- Income Statement 00:39:38
- Independent Contractor 00:54:32
- Indirect Costs 00:57:43, 00:58:50
- Inventory 00:15:07, 00:19:30, 00:23:16, 00:25:12, 00:35:33, 00:40:12
- LIFO 00:29:27, 00:39:4600:40:06
- Parametric Estimating 01:18:57, 01:22:58
- Periodic Inventory System 00:15:33
- Present Value (PV) 01:13:01
- Revenue 00:06:36, 00:13:24
- Salvage Value 00:11:12
- S Corporation 00:40:37
- Straight Line Depreciation 00:08:31, 00:35:50
- SWOT Analysis 01:06:04
- Transaction 00:04:22, 01:13:43
- Variable Costs 00:57:45, 01:00:26
- Wage 00:53:08
3-Point Estimating: The three-point estimation technique is used in management and information systems applications for the construction of an approximate probability distribution representing the outcome of future events, based on very limited information.
Accelerated Depreciation: Accelerated depreciation refers to any one of several methods by which a company, for 'financial accounting' or tax purposes, depreciates a fixed asset in such a way that the amount of depreciation taken each year is higher during the earlier years of an asset's life.
Accounting (ACCG): A systematic way of recording and reporting financial transactions for a business or organization.
Accrual Method Of Accounting: Accrual accounting is an accounting method where revenue or expenses are recorded when a transaction occurs versus when payment is received or made. The method follows the matching principle, which says that revenues and expenses should be recognized in the same period.
Balance Sheet (BS): A financial report that summarizes a company's assets (what it owns), liabilities (what it owes) and owner or shareholder equity at a given time.
Bottom-Up Estimating: Bottom-up estimating involves the estimation of work at the lowest possible level of detail. These estimates are then aggregated in order to arrive at summary totals. By building detailed cost and time estimates for a work package, the probability of being able to meet the estimated amounts improves substantially..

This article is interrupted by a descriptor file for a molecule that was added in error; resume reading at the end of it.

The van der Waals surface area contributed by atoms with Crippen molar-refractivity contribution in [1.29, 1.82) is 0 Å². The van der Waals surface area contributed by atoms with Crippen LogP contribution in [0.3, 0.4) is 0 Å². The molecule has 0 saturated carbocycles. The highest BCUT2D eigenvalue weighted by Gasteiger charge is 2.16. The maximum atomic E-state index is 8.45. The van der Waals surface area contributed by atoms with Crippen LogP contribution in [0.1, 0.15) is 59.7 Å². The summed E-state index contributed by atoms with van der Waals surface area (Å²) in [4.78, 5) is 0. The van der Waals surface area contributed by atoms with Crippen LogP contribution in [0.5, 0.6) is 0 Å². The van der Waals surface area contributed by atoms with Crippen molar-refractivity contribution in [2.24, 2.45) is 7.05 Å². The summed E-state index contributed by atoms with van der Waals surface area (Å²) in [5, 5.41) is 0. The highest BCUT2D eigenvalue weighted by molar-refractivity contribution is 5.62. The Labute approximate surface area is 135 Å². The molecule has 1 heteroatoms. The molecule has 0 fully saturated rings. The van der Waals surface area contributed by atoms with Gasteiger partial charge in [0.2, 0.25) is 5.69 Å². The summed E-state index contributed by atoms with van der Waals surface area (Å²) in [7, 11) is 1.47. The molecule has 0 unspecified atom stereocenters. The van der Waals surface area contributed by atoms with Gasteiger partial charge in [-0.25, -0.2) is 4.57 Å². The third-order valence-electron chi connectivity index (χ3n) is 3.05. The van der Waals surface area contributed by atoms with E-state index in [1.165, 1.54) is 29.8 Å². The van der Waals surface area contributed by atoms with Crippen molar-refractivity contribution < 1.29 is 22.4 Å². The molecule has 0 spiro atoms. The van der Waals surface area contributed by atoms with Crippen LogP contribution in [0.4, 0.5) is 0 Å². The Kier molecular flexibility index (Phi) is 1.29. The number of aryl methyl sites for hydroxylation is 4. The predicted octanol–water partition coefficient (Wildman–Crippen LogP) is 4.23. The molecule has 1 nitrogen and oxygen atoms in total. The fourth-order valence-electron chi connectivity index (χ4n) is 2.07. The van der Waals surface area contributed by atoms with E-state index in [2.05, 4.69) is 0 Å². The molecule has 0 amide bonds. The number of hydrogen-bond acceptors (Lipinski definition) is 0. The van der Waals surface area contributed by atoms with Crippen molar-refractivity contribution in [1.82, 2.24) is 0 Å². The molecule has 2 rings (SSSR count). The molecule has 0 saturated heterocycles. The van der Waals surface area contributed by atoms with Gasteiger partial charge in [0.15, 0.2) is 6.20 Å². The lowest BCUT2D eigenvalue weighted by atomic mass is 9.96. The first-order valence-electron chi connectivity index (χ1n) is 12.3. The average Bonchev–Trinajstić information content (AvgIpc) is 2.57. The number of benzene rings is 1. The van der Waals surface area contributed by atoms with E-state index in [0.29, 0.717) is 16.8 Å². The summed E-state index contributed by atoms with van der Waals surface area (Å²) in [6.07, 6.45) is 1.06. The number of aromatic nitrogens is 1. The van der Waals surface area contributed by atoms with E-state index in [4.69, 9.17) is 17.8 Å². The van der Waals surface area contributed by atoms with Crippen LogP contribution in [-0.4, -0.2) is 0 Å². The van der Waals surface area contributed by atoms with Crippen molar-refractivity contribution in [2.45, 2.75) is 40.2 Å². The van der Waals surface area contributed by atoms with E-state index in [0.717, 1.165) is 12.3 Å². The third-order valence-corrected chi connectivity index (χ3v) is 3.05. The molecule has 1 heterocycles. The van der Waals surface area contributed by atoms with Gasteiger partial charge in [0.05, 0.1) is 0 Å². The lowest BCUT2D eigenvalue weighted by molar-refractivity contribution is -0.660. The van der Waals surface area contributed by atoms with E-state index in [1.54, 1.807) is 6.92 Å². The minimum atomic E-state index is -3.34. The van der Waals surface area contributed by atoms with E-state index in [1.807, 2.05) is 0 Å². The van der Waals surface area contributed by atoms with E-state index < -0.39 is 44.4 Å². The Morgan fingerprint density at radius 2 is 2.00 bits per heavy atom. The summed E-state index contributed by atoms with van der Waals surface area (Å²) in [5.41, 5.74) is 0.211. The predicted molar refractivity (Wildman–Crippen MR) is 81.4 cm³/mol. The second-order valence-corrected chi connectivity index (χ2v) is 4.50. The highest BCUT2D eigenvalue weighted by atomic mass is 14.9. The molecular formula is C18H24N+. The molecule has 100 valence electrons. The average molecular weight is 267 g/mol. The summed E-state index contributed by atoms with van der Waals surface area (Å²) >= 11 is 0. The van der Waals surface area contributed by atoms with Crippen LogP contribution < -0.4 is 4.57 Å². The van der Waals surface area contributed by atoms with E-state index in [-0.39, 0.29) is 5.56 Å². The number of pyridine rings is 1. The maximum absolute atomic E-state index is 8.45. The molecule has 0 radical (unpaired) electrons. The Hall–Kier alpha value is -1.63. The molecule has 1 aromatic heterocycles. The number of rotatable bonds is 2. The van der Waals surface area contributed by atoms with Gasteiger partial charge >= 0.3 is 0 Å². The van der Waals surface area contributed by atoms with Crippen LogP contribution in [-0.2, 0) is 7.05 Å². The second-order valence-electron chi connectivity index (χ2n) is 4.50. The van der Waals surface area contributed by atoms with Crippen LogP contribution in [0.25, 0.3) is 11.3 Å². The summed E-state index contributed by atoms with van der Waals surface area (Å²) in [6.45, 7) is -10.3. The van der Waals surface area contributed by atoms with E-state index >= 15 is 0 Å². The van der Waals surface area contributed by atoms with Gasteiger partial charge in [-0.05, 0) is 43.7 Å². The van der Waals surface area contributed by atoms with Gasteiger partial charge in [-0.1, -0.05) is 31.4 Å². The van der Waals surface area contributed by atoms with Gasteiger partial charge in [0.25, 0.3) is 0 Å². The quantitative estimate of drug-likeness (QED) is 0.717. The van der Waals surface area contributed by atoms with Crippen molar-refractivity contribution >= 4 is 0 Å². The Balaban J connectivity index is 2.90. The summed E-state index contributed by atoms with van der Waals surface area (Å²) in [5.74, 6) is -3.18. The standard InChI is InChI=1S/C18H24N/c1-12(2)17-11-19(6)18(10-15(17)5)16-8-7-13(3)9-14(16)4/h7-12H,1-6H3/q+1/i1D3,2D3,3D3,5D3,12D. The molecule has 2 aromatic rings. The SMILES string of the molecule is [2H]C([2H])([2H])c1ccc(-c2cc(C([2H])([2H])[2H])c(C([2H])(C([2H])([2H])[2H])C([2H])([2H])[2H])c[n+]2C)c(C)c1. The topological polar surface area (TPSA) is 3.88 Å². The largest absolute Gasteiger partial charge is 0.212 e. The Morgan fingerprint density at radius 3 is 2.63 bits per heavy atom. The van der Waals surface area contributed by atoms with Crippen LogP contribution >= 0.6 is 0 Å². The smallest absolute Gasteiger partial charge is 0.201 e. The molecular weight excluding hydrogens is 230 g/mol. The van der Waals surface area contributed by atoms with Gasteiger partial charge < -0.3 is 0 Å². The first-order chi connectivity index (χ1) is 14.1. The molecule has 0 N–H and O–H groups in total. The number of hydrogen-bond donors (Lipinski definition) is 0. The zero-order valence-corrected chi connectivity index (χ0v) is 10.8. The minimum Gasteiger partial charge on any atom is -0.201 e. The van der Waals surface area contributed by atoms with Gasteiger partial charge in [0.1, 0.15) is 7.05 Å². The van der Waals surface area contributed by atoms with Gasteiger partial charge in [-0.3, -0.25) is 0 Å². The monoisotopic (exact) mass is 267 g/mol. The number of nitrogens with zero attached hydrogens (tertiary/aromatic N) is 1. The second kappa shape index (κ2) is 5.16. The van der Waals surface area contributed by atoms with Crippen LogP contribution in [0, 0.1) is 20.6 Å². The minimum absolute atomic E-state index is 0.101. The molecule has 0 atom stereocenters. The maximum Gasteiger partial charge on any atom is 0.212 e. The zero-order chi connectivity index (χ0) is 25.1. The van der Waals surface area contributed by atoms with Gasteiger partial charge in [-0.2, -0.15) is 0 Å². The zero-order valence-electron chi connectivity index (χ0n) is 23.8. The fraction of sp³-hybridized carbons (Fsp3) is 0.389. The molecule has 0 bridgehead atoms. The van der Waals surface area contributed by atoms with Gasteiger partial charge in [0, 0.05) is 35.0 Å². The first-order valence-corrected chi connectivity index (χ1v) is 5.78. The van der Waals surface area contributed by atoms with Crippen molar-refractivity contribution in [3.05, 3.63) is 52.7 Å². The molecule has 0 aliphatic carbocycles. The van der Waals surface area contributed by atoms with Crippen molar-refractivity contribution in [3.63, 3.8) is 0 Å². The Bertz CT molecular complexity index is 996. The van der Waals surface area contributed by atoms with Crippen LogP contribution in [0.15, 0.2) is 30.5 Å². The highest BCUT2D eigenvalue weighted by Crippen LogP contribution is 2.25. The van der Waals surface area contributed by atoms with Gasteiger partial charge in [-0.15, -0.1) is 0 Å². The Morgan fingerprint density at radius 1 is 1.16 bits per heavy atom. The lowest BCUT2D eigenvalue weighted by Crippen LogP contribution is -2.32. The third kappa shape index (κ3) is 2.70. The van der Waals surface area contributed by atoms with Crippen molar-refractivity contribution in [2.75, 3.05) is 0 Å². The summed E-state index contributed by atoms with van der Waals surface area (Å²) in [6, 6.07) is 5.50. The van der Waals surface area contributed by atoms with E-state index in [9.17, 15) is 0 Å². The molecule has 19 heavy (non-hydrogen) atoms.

C Corporation: A C corporation, under United States federal income tax law, refers to any corporation that is taxed separately from its owners. A C corporation is distinguished from an S corporation, which generally is not taxed separately. Most major companies are treated as C corporations for U.S. federal income tax purposes.
Capital Needs Assessment (CNA): A Capital Needs Assessment (CNA) is a systematic assessment to determine a Property's physical capital needs over the next 20 years based upon the observed current physical conditions of a Property.
Cash Flow (CF): The revenue or expense expected to be generated through business activities (sales, manufacturing, etc.) over a period of time.
Cash Method Of Accounting: Cash accounting is an accounting method where payment receipts are recorded during the period in which they are received, and expenses are recorded in the period in which they are actually paid. In other words, revenues and expenses are recorded when cash is received and paid, respectively.
Cost: The sum of the applicable expenditures and charges directly or indirectly incurred in bringing an article to its existing condition and location
Cost Management: Cost management is the process of estimating, allocating, and controlling project costs. The cost management process allows a business to predict future expenses to reduce the chances of budget overrun. Projected costs are calculated during the planning phase of a project and must be approved before work begins.
Cost Of Goods Sold (COGS): The direct expenses related to producing the goods sold by a business. The formula for calculating this will depend on what is being produced, but as an example this may include the cost of the raw materials (parts) and the amount of employee labor used in production.
Depreciation: A reduction in the value of an asset with the passage of time, due in particular to wear and tear.
Direct Costs: Direct costs are expenses that directly go into producing goods or providing services, while indirect costs are general business expenses that keep you operating. Examples of direct costs are direct labor, direct materials, commissions, piece-rate wages, and manufacturing supplies.
Expenditure: An expenditure is money spent on something. Expenditure is often used when people are talking about budgets.
Expense: Offset (an item of expenditure) as an expense against taxable income.
FIFO: FIFO and LIFO accounting are methods used in managing inventory and financial matters involving the amount of money a company has to have tied up within inventory of produced goods, raw materials, parts, components, or feedstocks.
Federal Insurance Contributions Act (FICA): The Federal Insurance Contributions Act is a United States federal payroll contribution directed towards both employees and employers to fund Social Security and Medicare—federal programs that provide benefits for retirees, people with disabilities, and children of deceased workers.
Fixed Costs: Fixed cost is referred to as the cost that does not register a change with an increase or decrease in the quantity of goods produced by a firm.